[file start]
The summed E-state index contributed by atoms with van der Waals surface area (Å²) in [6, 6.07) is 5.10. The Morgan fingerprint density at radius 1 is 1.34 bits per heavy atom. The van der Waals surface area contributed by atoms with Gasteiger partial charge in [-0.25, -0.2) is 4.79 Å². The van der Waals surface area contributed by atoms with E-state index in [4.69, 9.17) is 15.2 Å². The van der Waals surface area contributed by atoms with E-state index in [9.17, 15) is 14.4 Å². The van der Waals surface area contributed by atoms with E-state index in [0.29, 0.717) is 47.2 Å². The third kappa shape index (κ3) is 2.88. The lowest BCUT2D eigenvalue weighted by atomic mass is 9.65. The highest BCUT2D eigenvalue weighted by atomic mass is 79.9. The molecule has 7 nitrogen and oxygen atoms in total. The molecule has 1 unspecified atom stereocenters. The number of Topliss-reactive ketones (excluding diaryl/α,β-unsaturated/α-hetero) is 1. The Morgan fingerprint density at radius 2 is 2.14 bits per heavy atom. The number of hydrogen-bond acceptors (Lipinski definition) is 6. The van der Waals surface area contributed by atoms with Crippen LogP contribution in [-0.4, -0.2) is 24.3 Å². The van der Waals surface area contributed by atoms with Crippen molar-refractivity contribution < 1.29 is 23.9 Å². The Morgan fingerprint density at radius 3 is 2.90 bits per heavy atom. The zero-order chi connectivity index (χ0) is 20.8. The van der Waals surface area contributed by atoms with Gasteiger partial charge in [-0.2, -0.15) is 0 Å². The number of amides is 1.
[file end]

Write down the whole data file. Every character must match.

The summed E-state index contributed by atoms with van der Waals surface area (Å²) in [6, 6.07) is 5.10. The Morgan fingerprint density at radius 1 is 1.34 bits per heavy atom. The van der Waals surface area contributed by atoms with Gasteiger partial charge in [-0.25, -0.2) is 4.79 Å². The van der Waals surface area contributed by atoms with E-state index in [4.69, 9.17) is 15.2 Å². The van der Waals surface area contributed by atoms with E-state index in [9.17, 15) is 14.4 Å². The van der Waals surface area contributed by atoms with E-state index in [0.29, 0.717) is 47.2 Å². The third kappa shape index (κ3) is 2.88. The lowest BCUT2D eigenvalue weighted by atomic mass is 9.65. The highest BCUT2D eigenvalue weighted by atomic mass is 79.9. The molecule has 7 nitrogen and oxygen atoms in total. The molecule has 1 unspecified atom stereocenters. The number of Topliss-reactive ketones (excluding diaryl/α,β-unsaturated/α-hetero) is 1. The Morgan fingerprint density at radius 2 is 2.14 bits per heavy atom. The number of hydrogen-bond acceptors (Lipinski definition) is 6. The van der Waals surface area contributed by atoms with Crippen LogP contribution in [-0.4, -0.2) is 24.3 Å². The van der Waals surface area contributed by atoms with Crippen molar-refractivity contribution < 1.29 is 23.9 Å². The Morgan fingerprint density at radius 3 is 2.90 bits per heavy atom. The zero-order chi connectivity index (χ0) is 20.8. The van der Waals surface area contributed by atoms with Gasteiger partial charge in [-0.2, -0.15) is 0 Å². The number of amides is 1.